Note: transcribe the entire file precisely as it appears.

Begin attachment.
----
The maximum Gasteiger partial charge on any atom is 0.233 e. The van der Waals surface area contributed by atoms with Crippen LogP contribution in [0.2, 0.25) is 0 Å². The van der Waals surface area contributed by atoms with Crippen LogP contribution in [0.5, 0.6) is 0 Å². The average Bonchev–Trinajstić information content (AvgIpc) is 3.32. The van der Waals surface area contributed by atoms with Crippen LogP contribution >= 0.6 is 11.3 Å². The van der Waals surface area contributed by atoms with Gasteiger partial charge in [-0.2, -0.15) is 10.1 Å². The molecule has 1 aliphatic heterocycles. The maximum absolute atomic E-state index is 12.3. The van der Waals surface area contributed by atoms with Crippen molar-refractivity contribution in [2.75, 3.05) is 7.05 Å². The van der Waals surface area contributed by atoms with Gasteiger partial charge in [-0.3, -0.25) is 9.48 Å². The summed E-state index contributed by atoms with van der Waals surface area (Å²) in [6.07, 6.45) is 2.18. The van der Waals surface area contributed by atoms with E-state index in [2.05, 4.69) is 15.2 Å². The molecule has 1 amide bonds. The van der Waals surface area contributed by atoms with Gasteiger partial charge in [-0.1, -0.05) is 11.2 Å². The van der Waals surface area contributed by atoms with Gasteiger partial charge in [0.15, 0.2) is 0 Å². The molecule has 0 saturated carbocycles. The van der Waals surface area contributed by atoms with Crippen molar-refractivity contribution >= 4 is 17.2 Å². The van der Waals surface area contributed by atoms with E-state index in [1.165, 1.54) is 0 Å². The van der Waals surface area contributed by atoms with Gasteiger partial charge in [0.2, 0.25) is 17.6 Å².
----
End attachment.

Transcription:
The maximum Gasteiger partial charge on any atom is 0.233 e. The van der Waals surface area contributed by atoms with Crippen LogP contribution in [0.2, 0.25) is 0 Å². The van der Waals surface area contributed by atoms with Crippen LogP contribution in [0.5, 0.6) is 0 Å². The average Bonchev–Trinajstić information content (AvgIpc) is 3.32. The van der Waals surface area contributed by atoms with Crippen LogP contribution >= 0.6 is 11.3 Å². The van der Waals surface area contributed by atoms with Gasteiger partial charge in [-0.2, -0.15) is 10.1 Å². The molecule has 1 aliphatic heterocycles. The maximum absolute atomic E-state index is 12.3. The van der Waals surface area contributed by atoms with Crippen molar-refractivity contribution in [2.75, 3.05) is 7.05 Å². The van der Waals surface area contributed by atoms with Gasteiger partial charge in [-0.3, -0.25) is 9.48 Å². The summed E-state index contributed by atoms with van der Waals surface area (Å²) in [6.07, 6.45) is 2.18. The van der Waals surface area contributed by atoms with E-state index in [2.05, 4.69) is 15.2 Å². The molecule has 1 amide bonds. The van der Waals surface area contributed by atoms with Gasteiger partial charge in [-0.1, -0.05) is 11.2 Å². The van der Waals surface area contributed by atoms with Gasteiger partial charge in [0.15, 0.2) is 0 Å². The molecule has 0 saturated carbocycles. The van der Waals surface area contributed by atoms with Crippen molar-refractivity contribution >= 4 is 17.2 Å². The van der Waals surface area contributed by atoms with E-state index in [1.165, 1.54) is 0 Å². The van der Waals surface area contributed by atoms with Gasteiger partial charge in [0.2, 0.25) is 17.6 Å².